• Failure to obey traffic control signals: 8
  • Operating a motor vehicle without minimum insurance: 8
  • Unreasonable speed: 6
  • Operating a motor vehicle under suspension: 6
  • Improper use of marker: 6
  • Distracted driving, not cell: 5
  • Operating a motor vehicle without a license: 5
  • Failure to comply with state traffic regulations: 4
  • Operating an unregistered motor vehicle: 4
  • Failure to obey stop sign: 3
  • Failure to drive in the proper lane: 1
  • Improper use of high beams: 1
  • Violation of readable plates: 1
  • Illegal tint: 1
  • Failure to renew registration: 1
  • Failure to carry license: 1.


A year ago, “06880” reported on Westport10: the social and networking group for Black men in town and their families.

The other day, News12 Connecticut picked up the story, with an insightful interview with founder Jay Norris.

He talked about the benefits and opportunities for the organization — now “Westport 100,” as it’s grown from 4 men to 55, plus their spouses and children — for the members, and all of Westport.

Click here for the full interview.

A recent Westport 100 lunch at Hudson Malone.


The opening of the Westport Woman’s Club’s 3-day art show will be special.

On May 5 (5-7 p.m.), Staples seniors Chloe Hackett and Mia Vindiola will be awarded scholarships of $10,000 each. The 2 very talented students plan to pursue arts careers — thanks in large part to the grants from the Drew Friedman Community Arts Center.

The scholarships will be presented by Miggs Burroughs of the DFCAC, and 1st Selectwoman Jen Tooker. The scholarship project was a collaborative effort with “06880.”

The show continues May 6 and 7 (2 to 5 p.m.). Featured artists include Nina Bentley, Ola Bossin, Michael Brennecke, Ellen Ehli, Susan Fehlinger, Hernan Garcia, Erszebet Laurinyecz, Katya Lebrija, Diane Pollack, Tina Puckett, Jon Puzzuoli, Dorothy Robertshaw, Katherine Ross, Agata Tria and Kathleen Rampe.

All art will be on sale.

Mia Vindiola and Chloe Hackett.


Several Staples student journalists with Inklings were honored recently by the Connecticut Press Club, as winners of their High School Communications Contest.

Finnegan Courtney cleaned up, taking 1st, 2nd and 3rd places for Best Newscast (“On the Wreckord,” episodes 6, 5 and 3 respectively.

Also taking 1st: Genevieve Frucht (Feature Story, for “Logan Goodman ’24 Incorporates Love for Sneakers, Art into Business”), Anna Diorio (Opinion, “The Damaging Effects of ‘I’m Just Teasing'”), and Talia Moskowitz (Sports, “Report Highlights Impact of Wealth Inequality on State Championships in Connecticut”).

Caroline Zajac was 3rd in the News Story contest, for “Connecticut Swatting Incident Highlights Growing National Problem.”

Samantha Sandrew placed 3rd for Video Feature Story, for “Sneakerheads of Staples.” Anna Diorio earned honorable mention in the category, for “The Power of a Good Book: A Discussion with Staples’ Librarians.”

Congratulations to all of Staples’ superb journalists!


Speaking still of Staples:

The boys lacrosse team’s annual “Sticks for Soldiers” event is this Saturday (12:30 p.m., Paul Lane Field).

The ceremony — before the 1 p.m. game against Greenwich — highlights the service and sacrifice made by our military. Funds raised support wounded veterans and their families.

A minimum donation of $5 is suggested. For more information and to donate, click here or email edward.iannone@gmail.com.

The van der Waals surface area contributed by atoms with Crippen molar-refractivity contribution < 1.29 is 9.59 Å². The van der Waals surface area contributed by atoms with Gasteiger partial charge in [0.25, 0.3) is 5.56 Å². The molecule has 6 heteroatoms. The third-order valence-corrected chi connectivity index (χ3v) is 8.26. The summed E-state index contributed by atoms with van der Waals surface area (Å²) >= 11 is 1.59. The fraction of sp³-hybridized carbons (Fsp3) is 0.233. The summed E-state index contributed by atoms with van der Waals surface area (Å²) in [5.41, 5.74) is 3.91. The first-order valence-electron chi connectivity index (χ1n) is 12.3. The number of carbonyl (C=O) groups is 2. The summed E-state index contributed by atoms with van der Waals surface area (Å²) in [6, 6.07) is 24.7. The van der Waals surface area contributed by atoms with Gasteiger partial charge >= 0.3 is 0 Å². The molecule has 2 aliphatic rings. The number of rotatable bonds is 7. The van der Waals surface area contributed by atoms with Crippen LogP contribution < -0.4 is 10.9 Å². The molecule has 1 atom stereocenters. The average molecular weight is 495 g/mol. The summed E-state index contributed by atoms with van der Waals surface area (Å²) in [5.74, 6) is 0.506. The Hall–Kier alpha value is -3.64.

Staples lacrosse players have worn special jerseys to honor “Sticks for Soldiers.”


Longtime Westporter Daisy McCann died last Friday, surrounded by her family. She was 98 years old.

Her family says, “She lived a long and wonderful life, leaving behind a legacy of love, faith and a commitment to giving back to her community.”

Daisy was born in New York City on May 31, 1924. She earned a bachelor’s degree in early childhood education from Hunter College.

After World War II she married Navy veteran Hugh (Bud) McCann. They moved to Westport in 1959, where all 6 of their children lived and attended school: Hugh Jr. (Sarah) of Venice, Florida; Marguerite Francis of New London, New Hampshire; Tom (Mary Jo) of Nantucket, Massachusetts; Rosemary Semanski (Paul) of West Hartford; Tim (Tricia) of Easton, and Rich Tina) of Darien. Daisy is also survived by her grandchildren Katie, Scott, Kristen, Brittany, Shana, Kyle, Conor, Erin, Ali, Jack and Colin, and 7 great-grandchildren. Her family says, “She loved shopping for all of the wee ones in her extended family, and nothing brought a smile to her face more than their visits.”

She was predeceased by her husband.

Daisy was a trustee at St. Luke Parish, where she organized ladies’ luncheons for several decades and hosted generations of priests at her holiday parties. “She loved to feed people; it was her love language, whether at the church, in her home, or at the Norwalk Soup Kitchen.” In recent years, attending St. Luke’s regularly became more challenging, yet she never missed her daily digital Mass.

The family will receive friends tomorrow (Friday, April 28, 4-7 p.m., Shaughnessey Banks Funeral Home, 50 Reef Road, Fairfield). A Requiem Mass will be held Saturday (10 a.m., St. Luke). Interment will follow in Assumption Cemetery.

In lieu of flowers, contributions may be made to Near & Far Aid in memory of Daisy McCann at www.nearandfaraid.org (select donate); P.O. Box 717, Southport, CT 06890 (note honoree’s name in memo).

Daisy McCann


A Burritt’s Landing bald eagle poses for today’s “Westport … Naturally” feature.

(Photo/Dan Vener)


And finally … on this day in 1981, Xerox PARC introduced the computer mouse.